19 Bodegas Ontanon Rioja Reserva, Rioja, Spain 2010 13.5% 5.80 26.00
If you want to know what Rioja tastes like then this is the wine to try, this is just absolutely, flipping, perfectly just what it should be. When looking for the wow factor in Rioja you should always go for Reserva because this is where the magic happens. There is just the right time in oak to add incredible complexity. There is just the right amount of time ageing in bottle to mellow out all of the creases. In short this wine is a treat, an absolute treat.
20 Chateau Musar, Bekaa Valley, Lebanon, 2000, 13.5% 10.00 45.00
Cinsault, Cabernet Sauvignon, Carignan
This estate is rightly one of the most famous in the world and its wines are renowned for their distinctive style and ability to age. For me Chateau Musar is the home of the most individual vintage reports that you will ever read. For most wineries a vintage report will tell you about the weather, the 1991 vintage report from Chateau Musar, featured the line ‘took dog-leg to avoid Syrians’. As novel as this may be it also shows you that despite the troubles that afflict some countries life still goes on, the Chateau has only been unable to produce two vintages and that was due to shrapnel in the fruit during transport. This wine is a beauty, all rich, complex stewed fruits with little spicy notes bouncing around. An opportunity to taste Musar with a little extra age is a real treat so dive in.
21 Bodegas Borsao Tres Picos, Campo de Borja, Spain, 2017, 15% 5.80 26.00
At last! A Yorkshire wine, huzzah. Well it’s obviously not from grapes grown in the rolling Dales but Tres Picos does translate as Three Peaks and that’s Yorkshire enough for me. The name relates to the three wineries which make up the Bodegas Borsao and this wine represents the pinnacle of their efforts. Made using Garnacha fruit from 60 year old vines planted at high altitude that produce wonderful intense, low yielding fruit. This ensures the wine has a delicious depth of fruit, a real intensity and that wine is then allowed to age in French oak for several months and then bottled and unleashed on to you, the drinker. What a joy this is, it is so deep, soft, rich, almost creamy with such a weight of warming black fruit. I reckon it’s best described as like sitting in front of a roaring fire, in a pub in the back of yonder, after a having spent the day walking around the Dales in bracing weather. It’s that sort of comforting.
22 Signos de Origen ‘La Quebrada’ Syrah, Casablanca Valley, Chile, 2015, 14% 6.20 28.00
The Emiliana winery is a shining beacon for sustainability and winemakers from all over the world visit to learn how to balance a commercial winery with a ‘green’ approach. Well this winery isn’t only about marrying scale to organic production they can also do very small, focused organic wines, like this one for example. A straightforward homage to the great wines of Cote Rotie it is all deep, deep leathery perfume with luscious, velvety smooth black fruit. All of this boldness is ever so slightly tempered by a tiny dollop of aromatic Viognier (just as they do in the Northern Rhone) The over all effect is proof if it were needed that small is beautiful too.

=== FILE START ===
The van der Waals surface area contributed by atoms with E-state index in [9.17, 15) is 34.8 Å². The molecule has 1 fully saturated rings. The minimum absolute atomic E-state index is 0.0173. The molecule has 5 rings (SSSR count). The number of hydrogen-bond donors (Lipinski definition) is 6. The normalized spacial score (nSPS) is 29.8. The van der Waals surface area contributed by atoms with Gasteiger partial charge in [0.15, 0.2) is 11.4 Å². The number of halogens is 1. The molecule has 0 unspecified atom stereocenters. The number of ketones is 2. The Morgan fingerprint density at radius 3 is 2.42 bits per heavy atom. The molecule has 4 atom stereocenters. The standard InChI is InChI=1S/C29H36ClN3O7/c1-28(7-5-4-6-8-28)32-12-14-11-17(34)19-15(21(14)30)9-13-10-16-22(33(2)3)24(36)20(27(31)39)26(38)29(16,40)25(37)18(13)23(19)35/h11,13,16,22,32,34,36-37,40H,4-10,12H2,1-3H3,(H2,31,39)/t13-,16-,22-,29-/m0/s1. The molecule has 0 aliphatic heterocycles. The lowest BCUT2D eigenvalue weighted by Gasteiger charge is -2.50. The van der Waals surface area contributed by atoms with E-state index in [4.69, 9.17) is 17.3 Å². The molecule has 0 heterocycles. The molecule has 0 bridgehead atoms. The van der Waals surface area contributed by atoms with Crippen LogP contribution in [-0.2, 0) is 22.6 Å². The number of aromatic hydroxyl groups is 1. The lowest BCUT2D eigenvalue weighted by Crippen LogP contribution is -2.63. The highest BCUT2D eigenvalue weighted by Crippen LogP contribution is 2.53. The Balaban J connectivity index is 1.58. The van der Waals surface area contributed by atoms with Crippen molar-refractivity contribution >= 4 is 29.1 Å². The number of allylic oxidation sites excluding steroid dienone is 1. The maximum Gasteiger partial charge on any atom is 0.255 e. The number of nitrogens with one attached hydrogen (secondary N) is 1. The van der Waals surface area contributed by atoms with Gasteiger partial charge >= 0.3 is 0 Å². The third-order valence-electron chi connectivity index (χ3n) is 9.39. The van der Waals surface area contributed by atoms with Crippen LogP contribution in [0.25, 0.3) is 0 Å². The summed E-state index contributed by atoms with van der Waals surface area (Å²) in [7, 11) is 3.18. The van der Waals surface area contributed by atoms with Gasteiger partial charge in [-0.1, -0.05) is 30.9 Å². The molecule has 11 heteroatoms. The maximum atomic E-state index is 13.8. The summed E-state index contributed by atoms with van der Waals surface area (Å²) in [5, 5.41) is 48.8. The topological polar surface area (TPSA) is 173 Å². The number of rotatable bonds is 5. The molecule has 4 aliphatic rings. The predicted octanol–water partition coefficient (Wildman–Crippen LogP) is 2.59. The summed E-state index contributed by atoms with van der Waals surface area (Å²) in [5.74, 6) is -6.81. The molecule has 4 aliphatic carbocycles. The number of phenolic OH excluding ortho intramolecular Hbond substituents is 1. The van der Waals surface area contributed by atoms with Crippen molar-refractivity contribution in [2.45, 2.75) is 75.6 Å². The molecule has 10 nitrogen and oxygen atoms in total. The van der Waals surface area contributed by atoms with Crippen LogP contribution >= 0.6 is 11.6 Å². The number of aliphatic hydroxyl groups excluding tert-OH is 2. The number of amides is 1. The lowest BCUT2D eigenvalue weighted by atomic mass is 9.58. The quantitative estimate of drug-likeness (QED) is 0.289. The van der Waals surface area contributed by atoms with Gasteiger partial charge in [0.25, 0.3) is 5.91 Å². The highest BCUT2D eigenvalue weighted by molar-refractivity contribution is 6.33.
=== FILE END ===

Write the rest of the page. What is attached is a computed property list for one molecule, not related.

23 Bodegas Juan Gil Yellow Label Monastrell, Jumilla, Spain, 2018, 14.5%, Vg 4.40 20.00
Jumilla sits right in the very hot south of Spain and so is not really ideal for growing anything as delicate as grapes. So if you are going to plant something it needs to be robust and that is where Monastrell (Mourvedre) comes in to its own. The really thick skins protect the flesh from the harsh sun but by the time they come to harvest the sun has burnt out all the aggression in the fruit. The result is a wine which is big and bold but also soft and warming. There are blackberries, plum, cherry and a touch of oak from four months in barrel. If that wasn’t enough to get you excited then the fact that it won ‘Best Value Red’ at the 2019 Wines of Spain awards should seal it.
24 Bressia Monteagrelo Malbec, Mendoza, Argentina, 2016, 14.5%, Vg 6.20 28.00
Re-writing this list takes some effort and requires a little mental lubrication and the wine I chose for this edition was this here Malbec. Well you can’t get much better inspiration than this, oh, my, goodness it is good and I mean properly good. Malbec is a grape in fashion and the theme seems to go for big wines, the bigger the better. Well this wine isn’t about being big it’s about being voluptuous. Big is fine, big is obvious, but big alone isn’t exciting, big needs elegance, big needs style. Well this wine has it all, this wine is completely and utterly the best Malbec you will taste anywhere, the only shame is that my bottle is now empty, sad face